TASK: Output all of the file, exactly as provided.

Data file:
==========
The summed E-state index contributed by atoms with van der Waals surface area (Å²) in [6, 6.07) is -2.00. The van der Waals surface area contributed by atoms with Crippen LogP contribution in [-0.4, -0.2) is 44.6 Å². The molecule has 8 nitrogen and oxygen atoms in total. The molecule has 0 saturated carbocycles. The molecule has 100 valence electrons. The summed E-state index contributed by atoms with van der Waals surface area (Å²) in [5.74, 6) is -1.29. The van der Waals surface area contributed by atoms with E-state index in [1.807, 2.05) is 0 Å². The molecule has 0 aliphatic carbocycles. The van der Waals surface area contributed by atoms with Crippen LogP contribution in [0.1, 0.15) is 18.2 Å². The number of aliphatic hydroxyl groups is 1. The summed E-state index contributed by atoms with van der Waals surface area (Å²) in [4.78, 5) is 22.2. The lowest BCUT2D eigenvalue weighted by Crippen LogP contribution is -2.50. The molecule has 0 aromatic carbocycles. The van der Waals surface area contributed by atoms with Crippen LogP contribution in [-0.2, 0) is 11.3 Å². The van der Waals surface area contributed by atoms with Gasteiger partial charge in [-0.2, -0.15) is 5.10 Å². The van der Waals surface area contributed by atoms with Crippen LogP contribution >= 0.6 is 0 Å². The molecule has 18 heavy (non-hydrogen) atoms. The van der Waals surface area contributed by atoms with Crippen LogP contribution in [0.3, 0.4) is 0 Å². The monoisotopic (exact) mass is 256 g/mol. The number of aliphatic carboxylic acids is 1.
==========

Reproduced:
The summed E-state index contributed by atoms with van der Waals surface area (Å²) in [6, 6.07) is -2.00. The van der Waals surface area contributed by atoms with Crippen LogP contribution in [-0.4, -0.2) is 44.6 Å². The molecule has 8 nitrogen and oxygen atoms in total. The molecule has 0 saturated carbocycles. The molecule has 100 valence electrons. The summed E-state index contributed by atoms with van der Waals surface area (Å²) in [5.74, 6) is -1.29. The van der Waals surface area contributed by atoms with E-state index in [1.807, 2.05) is 0 Å². The molecule has 0 aliphatic carbocycles. The van der Waals surface area contributed by atoms with Crippen LogP contribution in [0.1, 0.15) is 18.2 Å². The number of aliphatic hydroxyl groups is 1. The summed E-state index contributed by atoms with van der Waals surface area (Å²) in [4.78, 5) is 22.2. The lowest BCUT2D eigenvalue weighted by Crippen LogP contribution is -2.50. The molecule has 0 aromatic carbocycles. The van der Waals surface area contributed by atoms with Crippen LogP contribution in [-0.2, 0) is 11.3 Å². The van der Waals surface area contributed by atoms with Gasteiger partial charge in [-0.2, -0.15) is 5.10 Å². The van der Waals surface area contributed by atoms with Crippen LogP contribution >= 0.6 is 0 Å². The molecule has 18 heavy (non-hydrogen) atoms. The van der Waals surface area contributed by atoms with Crippen LogP contribution in [0.3, 0.4) is 0 Å². The monoisotopic (exact) mass is 256 g/mol. The number of aliphatic carboxylic acids is 1.